Stranger than Fiction: Vampire Veg

a jack o'lantern carved to look like a vampire

The vampire’s day has come and gone in western popular culture — several times. We’ve had evil vampires, scary vampires, misunderstood ones, emo ones, sexy ones, and, *sigh*, sparkly ones. I’m done for now, unless someone can come up with a new take on the idea.

Or perhaps an old, forgotten take.

According to Ethnologist Tatomir Vukanovic, the Romani people living in the Balkans area tell stories about vampire veg. Seriously.

Wallachian Watermelon and Bloodsucking Pumpkins

According to the legends that Vukanovic collected, any inanimate object left outside during a full moon can become a vampire. The cynic in me wonders if this wasn’t some sort of scare-story parents tell their kids to get them to put their toys away. But I digress.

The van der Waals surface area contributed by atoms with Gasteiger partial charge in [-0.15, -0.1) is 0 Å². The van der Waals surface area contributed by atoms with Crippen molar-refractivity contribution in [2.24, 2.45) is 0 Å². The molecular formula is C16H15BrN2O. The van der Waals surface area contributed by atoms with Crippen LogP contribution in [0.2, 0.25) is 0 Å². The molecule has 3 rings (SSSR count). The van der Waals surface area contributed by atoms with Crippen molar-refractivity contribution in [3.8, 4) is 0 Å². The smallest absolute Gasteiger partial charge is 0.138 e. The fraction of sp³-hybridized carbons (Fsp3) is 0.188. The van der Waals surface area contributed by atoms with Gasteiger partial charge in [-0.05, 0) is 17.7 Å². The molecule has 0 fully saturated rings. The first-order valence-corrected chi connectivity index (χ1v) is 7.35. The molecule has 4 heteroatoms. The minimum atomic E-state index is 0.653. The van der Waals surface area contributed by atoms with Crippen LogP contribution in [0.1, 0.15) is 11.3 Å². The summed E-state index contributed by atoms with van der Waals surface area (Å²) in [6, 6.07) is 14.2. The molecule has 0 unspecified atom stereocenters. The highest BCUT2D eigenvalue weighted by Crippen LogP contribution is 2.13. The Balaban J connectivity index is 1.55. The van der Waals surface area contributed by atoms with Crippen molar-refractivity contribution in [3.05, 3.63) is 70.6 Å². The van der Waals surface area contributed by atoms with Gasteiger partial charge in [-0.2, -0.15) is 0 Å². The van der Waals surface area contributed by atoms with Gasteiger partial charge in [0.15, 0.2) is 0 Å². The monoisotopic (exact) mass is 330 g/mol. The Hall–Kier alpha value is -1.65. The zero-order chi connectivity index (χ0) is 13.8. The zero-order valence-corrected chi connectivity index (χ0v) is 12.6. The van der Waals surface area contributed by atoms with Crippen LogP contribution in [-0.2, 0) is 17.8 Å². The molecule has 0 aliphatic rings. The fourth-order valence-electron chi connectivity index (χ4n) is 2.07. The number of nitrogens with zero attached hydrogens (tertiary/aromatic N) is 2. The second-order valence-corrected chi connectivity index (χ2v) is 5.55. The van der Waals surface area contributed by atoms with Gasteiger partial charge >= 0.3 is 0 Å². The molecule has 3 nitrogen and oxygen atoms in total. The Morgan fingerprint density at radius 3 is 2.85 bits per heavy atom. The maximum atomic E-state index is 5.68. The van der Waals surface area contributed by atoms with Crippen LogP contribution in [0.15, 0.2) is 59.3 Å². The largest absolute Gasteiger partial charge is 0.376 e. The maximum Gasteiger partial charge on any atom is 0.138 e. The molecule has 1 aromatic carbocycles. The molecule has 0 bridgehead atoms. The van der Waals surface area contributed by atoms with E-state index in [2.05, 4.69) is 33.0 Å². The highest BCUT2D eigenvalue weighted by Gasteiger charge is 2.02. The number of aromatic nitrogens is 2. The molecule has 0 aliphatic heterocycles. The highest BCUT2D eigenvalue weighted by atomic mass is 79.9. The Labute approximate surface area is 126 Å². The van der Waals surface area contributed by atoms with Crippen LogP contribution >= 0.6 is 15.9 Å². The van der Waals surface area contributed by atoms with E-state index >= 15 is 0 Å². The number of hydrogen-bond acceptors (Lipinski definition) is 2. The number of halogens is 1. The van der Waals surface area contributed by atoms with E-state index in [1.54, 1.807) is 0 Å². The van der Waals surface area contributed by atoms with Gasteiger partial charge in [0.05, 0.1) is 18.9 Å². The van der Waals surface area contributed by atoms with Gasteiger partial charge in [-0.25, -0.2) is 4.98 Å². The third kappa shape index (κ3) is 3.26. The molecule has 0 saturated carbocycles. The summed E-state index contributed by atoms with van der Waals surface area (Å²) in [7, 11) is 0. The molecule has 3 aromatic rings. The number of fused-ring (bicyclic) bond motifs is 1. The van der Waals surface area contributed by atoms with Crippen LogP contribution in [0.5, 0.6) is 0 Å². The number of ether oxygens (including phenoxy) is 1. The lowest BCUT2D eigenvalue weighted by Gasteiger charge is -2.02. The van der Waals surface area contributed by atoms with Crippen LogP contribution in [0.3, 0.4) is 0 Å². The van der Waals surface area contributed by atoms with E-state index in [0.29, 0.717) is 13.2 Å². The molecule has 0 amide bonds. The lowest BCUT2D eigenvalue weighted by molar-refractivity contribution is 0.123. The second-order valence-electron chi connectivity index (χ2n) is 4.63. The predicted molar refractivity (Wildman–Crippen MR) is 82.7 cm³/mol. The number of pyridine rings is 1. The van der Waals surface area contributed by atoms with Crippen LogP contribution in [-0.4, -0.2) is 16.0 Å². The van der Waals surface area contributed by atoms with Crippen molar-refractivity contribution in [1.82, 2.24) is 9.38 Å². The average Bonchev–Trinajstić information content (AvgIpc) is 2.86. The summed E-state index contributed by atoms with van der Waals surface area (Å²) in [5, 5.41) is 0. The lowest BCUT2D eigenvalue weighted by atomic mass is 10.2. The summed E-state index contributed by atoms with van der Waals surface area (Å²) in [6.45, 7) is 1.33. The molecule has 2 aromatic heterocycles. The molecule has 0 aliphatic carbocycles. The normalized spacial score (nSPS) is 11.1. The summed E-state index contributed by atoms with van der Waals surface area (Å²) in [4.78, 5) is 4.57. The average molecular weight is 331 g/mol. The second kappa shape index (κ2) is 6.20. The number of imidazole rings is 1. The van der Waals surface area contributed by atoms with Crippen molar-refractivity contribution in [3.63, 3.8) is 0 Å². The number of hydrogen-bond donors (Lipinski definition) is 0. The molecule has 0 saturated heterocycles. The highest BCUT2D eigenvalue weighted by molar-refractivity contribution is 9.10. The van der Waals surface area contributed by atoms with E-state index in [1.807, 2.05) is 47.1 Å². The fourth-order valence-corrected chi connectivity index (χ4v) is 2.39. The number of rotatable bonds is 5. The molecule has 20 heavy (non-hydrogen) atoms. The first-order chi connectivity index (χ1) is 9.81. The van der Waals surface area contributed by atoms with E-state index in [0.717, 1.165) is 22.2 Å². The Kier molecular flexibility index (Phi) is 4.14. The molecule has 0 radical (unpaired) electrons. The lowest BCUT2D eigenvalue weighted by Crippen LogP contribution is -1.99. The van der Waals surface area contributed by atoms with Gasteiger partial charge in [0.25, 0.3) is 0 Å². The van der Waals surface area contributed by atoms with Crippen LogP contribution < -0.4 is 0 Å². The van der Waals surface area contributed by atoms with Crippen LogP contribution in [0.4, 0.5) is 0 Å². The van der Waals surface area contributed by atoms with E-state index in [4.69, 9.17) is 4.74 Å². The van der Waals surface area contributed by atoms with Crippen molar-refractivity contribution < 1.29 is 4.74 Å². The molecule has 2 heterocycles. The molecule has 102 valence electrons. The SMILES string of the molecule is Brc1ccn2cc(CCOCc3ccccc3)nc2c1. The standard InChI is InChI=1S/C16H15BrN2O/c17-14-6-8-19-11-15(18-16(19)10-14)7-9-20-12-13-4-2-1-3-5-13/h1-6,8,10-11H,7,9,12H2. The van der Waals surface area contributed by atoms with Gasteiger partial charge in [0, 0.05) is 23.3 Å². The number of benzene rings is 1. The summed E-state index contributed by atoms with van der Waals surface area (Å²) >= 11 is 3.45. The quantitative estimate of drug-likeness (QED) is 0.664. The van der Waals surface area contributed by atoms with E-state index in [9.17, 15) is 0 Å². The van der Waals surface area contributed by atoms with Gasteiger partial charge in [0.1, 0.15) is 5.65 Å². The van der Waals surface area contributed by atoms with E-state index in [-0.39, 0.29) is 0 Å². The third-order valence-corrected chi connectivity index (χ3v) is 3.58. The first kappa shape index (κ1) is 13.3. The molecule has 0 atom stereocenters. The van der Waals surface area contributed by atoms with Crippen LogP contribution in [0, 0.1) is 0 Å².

Podrima Pumpkins

According to Vukanovic, a specific group of Romani who follow the Islamic faith, believe that pumpkins and watermelons “fight each other,” and it’s this fight that causes them to change into bloodthirsty beasts. If they have been kept together, outside, for more than ten days, the pumpkins will form a sort of Gourd Congress. They will shake and vibrate and even growl. If you notice drops of blood on the pumpkins at this point, you will know that they have turned.

Vampiric pumpkins and watermelons do attempt to harm people, says Vukanovic. However, they’re not very good at it, so most people aren’t too worried.

There are other ways, apparently, that ground fruit can turn vampiric. For instance, if one keeps it around after Christmas. How do you get rid of your vampire veg? Boil it and scrub it out with a broom, then burn them both.

Vampire…Farm Tools?

Vukanovic also collected stories of vampiric farm tools. The knot of an oxen-yoke can be a particularly suspicious item, or, as Vukanovic says, “a vampiric object of lesser power.” Good thing there aren’t very many teams of oxen running around modern-day Edinburgh.

Although, quite frankly, I’m not liking the way our backyard barbecue is looking at me.



Featured Image: CC BY-SA 2.0, by saeru, via Flickr

Published by jfaraday

Jess Faraday is an award-winning author of historical suspense.

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